Manufacturer Data you can find an overview of manufacturers who either send the data via email or provide the data on their homepage to download.
here. You can either offer the filled out excel sheets for downloading on your homepage or send them via email upon request.
Additionally, the results are not saved in the web application. In order to save your results, you can export your calculation as pdf- or excel-file.
Part 1 of the standard defines the requirements related to the semi analytical models in general in order to work on the extended product approach.
Part 3 of the standard defines the requirements for determining the ecological footprint of drive products.
Controlled drives consist of many individual components. Beside the motor, these are the complete drive module with the variable speed drive and accessories like e.g. input and output components. In the past, the efficiencies of variable speed drives were stated in a very general manner as e.g. ≤97.5 percent. The information was mostly limited to the basic unit, which means the power part without accessories. Stating the power loss in watt was the exception. For cables, it is not common to specify the efficiency.
By specifying the power loss in watt consistently the comparability and handling, e.g. the addition of the individual power loss factors is simplified and made clearer.
, this approach makes it possible to take a motor into consideration, which generates for example a holding torque at zero speed. The efficiency is always zero in this case, but the power loss can differ.
Current: first edition of 6 March 2014
Content: Definition of IE classes IE1 to IE4 for three-phase motors (synchronous / asynchronous) on basis of full-load efficiency. This standard applies to all types of motors designed for line-operation. It also applicable to motors, which can be operated on the mains or with a variable speed drive. These are in general standard asynchronous motors or synchronous motors with starting cage (line-start permanent magnet or line-start synchronous reluctance).
Current: Edition of 21 October 2009, replaces directive 2005/32/EG (EUP) of 6 July 2005
Content: Framework directive without specific technical contents
EU regulation 640/2009 for implementing Directive 2005/32/EG (EUP)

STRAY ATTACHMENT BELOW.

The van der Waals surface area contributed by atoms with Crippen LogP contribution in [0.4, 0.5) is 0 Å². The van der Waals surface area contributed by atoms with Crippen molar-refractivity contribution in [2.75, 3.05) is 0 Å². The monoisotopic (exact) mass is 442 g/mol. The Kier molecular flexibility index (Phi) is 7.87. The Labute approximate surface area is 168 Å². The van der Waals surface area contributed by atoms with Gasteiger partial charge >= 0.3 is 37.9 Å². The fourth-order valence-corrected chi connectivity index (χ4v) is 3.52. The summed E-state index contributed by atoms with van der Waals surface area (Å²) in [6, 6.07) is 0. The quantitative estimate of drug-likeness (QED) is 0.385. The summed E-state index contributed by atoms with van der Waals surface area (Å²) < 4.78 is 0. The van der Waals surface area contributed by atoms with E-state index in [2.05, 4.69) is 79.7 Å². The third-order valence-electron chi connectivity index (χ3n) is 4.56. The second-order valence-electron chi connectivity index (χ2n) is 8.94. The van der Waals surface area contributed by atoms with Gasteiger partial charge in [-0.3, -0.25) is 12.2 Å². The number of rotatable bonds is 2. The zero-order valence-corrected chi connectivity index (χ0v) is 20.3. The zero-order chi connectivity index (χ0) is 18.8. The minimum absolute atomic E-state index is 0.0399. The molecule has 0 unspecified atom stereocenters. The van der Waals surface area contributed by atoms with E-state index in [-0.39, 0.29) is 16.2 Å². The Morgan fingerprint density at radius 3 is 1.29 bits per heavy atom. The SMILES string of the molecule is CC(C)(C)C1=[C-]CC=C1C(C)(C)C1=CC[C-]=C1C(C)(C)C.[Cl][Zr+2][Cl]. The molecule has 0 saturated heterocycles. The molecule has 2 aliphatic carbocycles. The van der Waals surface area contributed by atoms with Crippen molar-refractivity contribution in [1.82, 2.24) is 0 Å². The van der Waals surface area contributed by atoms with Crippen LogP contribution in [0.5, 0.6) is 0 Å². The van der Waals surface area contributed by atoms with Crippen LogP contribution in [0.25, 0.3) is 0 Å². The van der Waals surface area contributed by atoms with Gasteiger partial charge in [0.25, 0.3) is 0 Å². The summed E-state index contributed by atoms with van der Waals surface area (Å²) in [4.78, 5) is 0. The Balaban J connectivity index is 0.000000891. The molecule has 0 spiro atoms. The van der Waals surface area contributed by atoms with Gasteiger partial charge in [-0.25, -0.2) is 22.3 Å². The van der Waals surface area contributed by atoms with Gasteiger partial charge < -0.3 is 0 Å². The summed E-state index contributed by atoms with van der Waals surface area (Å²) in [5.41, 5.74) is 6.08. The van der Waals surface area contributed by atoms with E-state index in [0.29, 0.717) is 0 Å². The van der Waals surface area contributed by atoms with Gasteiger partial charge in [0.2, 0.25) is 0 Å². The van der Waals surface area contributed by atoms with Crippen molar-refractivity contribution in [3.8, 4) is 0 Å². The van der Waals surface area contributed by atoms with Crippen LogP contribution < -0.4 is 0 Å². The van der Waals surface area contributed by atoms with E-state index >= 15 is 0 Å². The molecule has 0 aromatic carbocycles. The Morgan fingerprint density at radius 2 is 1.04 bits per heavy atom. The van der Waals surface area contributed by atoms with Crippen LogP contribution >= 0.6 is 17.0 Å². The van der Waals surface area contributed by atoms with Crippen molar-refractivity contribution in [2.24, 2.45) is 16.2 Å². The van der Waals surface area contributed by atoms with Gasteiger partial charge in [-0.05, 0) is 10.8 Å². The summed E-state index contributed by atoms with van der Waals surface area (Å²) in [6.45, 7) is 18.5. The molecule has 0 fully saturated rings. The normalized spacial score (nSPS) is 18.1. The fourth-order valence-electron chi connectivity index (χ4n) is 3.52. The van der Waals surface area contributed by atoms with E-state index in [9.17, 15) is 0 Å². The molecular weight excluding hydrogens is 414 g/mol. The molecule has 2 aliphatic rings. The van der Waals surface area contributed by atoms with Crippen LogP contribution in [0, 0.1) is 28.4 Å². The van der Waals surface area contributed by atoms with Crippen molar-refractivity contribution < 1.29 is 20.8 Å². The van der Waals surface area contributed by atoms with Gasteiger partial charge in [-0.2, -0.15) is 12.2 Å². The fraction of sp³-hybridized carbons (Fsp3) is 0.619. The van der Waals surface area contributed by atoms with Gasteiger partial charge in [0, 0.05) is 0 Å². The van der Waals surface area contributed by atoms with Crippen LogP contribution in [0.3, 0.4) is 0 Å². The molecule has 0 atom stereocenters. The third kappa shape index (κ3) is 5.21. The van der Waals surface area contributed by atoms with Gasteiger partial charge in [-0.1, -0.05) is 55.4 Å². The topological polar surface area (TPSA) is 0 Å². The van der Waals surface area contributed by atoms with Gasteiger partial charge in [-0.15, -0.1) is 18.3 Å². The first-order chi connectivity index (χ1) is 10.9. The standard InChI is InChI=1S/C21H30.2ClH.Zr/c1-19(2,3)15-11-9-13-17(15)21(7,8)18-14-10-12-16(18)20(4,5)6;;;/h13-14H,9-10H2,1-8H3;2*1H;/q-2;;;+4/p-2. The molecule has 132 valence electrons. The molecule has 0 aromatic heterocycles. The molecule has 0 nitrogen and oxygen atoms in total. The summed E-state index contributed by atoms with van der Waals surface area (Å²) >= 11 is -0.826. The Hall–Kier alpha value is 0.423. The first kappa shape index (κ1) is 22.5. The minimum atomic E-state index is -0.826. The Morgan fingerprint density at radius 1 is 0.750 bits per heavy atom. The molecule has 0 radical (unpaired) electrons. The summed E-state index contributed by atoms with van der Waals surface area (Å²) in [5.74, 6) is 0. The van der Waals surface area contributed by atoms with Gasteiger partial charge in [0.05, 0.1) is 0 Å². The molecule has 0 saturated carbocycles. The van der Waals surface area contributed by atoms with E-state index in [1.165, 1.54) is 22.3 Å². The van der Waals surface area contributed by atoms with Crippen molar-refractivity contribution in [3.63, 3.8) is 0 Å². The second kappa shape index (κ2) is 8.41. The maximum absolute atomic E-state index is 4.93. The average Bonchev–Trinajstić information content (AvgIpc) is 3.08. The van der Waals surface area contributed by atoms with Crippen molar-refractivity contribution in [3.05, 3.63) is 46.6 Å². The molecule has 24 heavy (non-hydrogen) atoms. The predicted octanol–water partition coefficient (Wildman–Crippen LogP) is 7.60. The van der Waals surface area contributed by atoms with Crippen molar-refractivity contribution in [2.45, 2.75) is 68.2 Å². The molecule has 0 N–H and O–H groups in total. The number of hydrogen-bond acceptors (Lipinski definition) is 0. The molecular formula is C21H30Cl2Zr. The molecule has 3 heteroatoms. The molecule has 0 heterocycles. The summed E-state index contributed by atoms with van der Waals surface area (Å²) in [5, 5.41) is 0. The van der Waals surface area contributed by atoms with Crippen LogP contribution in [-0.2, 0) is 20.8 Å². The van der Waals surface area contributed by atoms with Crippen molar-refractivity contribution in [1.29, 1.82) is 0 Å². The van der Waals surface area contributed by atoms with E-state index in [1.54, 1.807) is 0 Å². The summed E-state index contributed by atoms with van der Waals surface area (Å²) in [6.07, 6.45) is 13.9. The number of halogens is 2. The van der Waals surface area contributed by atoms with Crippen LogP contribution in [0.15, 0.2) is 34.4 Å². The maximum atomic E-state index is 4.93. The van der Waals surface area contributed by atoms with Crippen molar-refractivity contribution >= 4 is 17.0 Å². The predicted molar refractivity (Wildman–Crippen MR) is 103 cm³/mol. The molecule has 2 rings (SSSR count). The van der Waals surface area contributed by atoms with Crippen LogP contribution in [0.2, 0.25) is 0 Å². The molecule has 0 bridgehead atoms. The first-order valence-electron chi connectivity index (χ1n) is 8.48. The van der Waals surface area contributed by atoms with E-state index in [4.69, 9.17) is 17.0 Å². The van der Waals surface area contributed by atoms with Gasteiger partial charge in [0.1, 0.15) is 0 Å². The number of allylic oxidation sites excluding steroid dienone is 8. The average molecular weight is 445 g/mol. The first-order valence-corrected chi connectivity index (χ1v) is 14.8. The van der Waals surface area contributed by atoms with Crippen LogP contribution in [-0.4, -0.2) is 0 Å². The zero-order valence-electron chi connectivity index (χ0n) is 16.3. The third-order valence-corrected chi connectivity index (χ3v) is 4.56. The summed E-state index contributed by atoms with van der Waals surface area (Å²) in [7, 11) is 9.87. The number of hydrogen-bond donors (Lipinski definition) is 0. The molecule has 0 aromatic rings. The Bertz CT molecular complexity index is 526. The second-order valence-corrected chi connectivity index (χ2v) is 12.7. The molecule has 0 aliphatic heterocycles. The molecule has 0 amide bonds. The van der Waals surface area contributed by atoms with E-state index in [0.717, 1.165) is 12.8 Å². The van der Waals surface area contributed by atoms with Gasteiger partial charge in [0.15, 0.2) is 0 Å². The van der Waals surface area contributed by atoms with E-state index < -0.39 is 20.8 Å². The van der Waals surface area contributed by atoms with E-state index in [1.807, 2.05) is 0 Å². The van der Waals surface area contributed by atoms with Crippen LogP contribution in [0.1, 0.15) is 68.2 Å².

Current: Edition of 22 July 2009
Content: Minimum values for the efficiency are defined for 2-, 4- or 6-pole low-voltage asynchronous motors between 0.75 and 375 kW. Motors with a nominal output power higher than 7.5 KW have to reach IE3 or IE2 together with a variable speed drive. From 1 January 2017 IE3 or IE2+VSD applies to smaller motors also.
In addition, the regulation lists the relevant data (product information), which need to be provided by the manufacturer.
The regulation applies only to motors, which are designed for continuous operation (S1) and comply with the series standard (up to 40°C, 1,000 m above sea level etc.). Explosion-protected motors and Brake motors are excluded also.
EU regulation 4/2014 for amending regulation 640/2009
Current: Edition of 6 January 2014
Now all motors in a temperature range of -30°C to 60°C (air cooling) as well as altitudes of up to 4,000 m are included. Brake motors are still excluded, even if they are standard motors with a separate added brake.
Additionally, it was clarified that manufacturers only have to stamp only the efficiency in rating mode on the rating plate. All other information has to be included in the product documentation.
Standards describe products and methods but they have no legal force. Manufacturers can comply with a standard or not, if the customer accepts it. Often customers or the market demand compliance with particular standards. The manufacturer can confirm this by order confirmation or by stamping the name of the standard on the rating plate. In this case, the terms of the standard have to be met, as it is an assured quality in this case.
Harmonised (that means listed in the official journal of the EU) standards play a particular role. The EU considers them suitable to describe a situation bindingly; when complying with a harmonised standard it is assumed, that the directive or statutory regulation is met.
Mandated standards arise from an instruction (mandate) of the European Commission to develop certain European standards. The European Commission therefore is involved in the financing of these standardisation projects. Only after listing in the official journal does a mandated standard become a harmonised standard, which means a higher obligation.
EU directives commit the member states of the EU. They have to be adopted in national law in within a period of notice and then have legal force. This applies for example to the regulations 640/2009 and 4/2014 as well as the Ecodesign directive itself.